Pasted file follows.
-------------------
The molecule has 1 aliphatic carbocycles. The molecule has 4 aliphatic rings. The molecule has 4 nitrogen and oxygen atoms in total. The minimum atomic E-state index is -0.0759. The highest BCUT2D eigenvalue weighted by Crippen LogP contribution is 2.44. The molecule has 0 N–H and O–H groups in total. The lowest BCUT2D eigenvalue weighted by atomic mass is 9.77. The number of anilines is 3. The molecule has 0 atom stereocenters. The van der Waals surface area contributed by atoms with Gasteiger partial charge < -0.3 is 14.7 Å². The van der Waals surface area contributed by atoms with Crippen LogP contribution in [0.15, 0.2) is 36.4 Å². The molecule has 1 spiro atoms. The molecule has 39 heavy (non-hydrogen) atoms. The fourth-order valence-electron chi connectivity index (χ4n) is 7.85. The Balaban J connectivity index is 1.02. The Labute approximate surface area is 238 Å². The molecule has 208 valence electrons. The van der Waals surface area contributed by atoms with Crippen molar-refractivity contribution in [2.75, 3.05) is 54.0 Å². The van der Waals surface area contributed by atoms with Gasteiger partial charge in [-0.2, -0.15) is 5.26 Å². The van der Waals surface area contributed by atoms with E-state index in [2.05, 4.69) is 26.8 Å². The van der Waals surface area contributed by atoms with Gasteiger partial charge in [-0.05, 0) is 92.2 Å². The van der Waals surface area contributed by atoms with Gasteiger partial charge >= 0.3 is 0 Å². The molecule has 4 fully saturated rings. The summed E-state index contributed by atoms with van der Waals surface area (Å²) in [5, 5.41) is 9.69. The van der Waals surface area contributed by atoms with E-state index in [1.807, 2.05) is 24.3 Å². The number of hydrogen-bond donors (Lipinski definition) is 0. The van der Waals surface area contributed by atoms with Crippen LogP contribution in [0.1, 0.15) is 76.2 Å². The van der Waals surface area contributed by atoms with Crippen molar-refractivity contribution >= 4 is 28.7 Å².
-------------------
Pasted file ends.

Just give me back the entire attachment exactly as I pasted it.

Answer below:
The molecule has 1 aliphatic carbocycles. The molecule has 4 aliphatic rings. The molecule has 4 nitrogen and oxygen atoms in total. The minimum atomic E-state index is -0.0759. The highest BCUT2D eigenvalue weighted by Crippen LogP contribution is 2.44. The molecule has 0 N–H and O–H groups in total. The lowest BCUT2D eigenvalue weighted by atomic mass is 9.77. The number of anilines is 3. The molecule has 0 atom stereocenters. The van der Waals surface area contributed by atoms with Gasteiger partial charge < -0.3 is 14.7 Å². The van der Waals surface area contributed by atoms with Crippen LogP contribution in [0.15, 0.2) is 36.4 Å². The molecule has 1 spiro atoms. The molecule has 39 heavy (non-hydrogen) atoms. The fourth-order valence-electron chi connectivity index (χ4n) is 7.85. The Balaban J connectivity index is 1.02. The Labute approximate surface area is 238 Å². The molecule has 208 valence electrons. The van der Waals surface area contributed by atoms with Crippen molar-refractivity contribution in [2.75, 3.05) is 54.0 Å². The van der Waals surface area contributed by atoms with Gasteiger partial charge in [-0.2, -0.15) is 5.26 Å². The van der Waals surface area contributed by atoms with E-state index in [2.05, 4.69) is 26.8 Å². The van der Waals surface area contributed by atoms with Gasteiger partial charge in [-0.05, 0) is 92.2 Å². The van der Waals surface area contributed by atoms with Gasteiger partial charge >= 0.3 is 0 Å². The molecule has 4 fully saturated rings. The summed E-state index contributed by atoms with van der Waals surface area (Å²) in [5, 5.41) is 9.69. The van der Waals surface area contributed by atoms with E-state index in [1.807, 2.05) is 24.3 Å². The number of hydrogen-bond donors (Lipinski definition) is 0. The van der Waals surface area contributed by atoms with Crippen LogP contribution in [0.1, 0.15) is 76.2 Å². The van der Waals surface area contributed by atoms with Crippen molar-refractivity contribution >= 4 is 28.7 Å².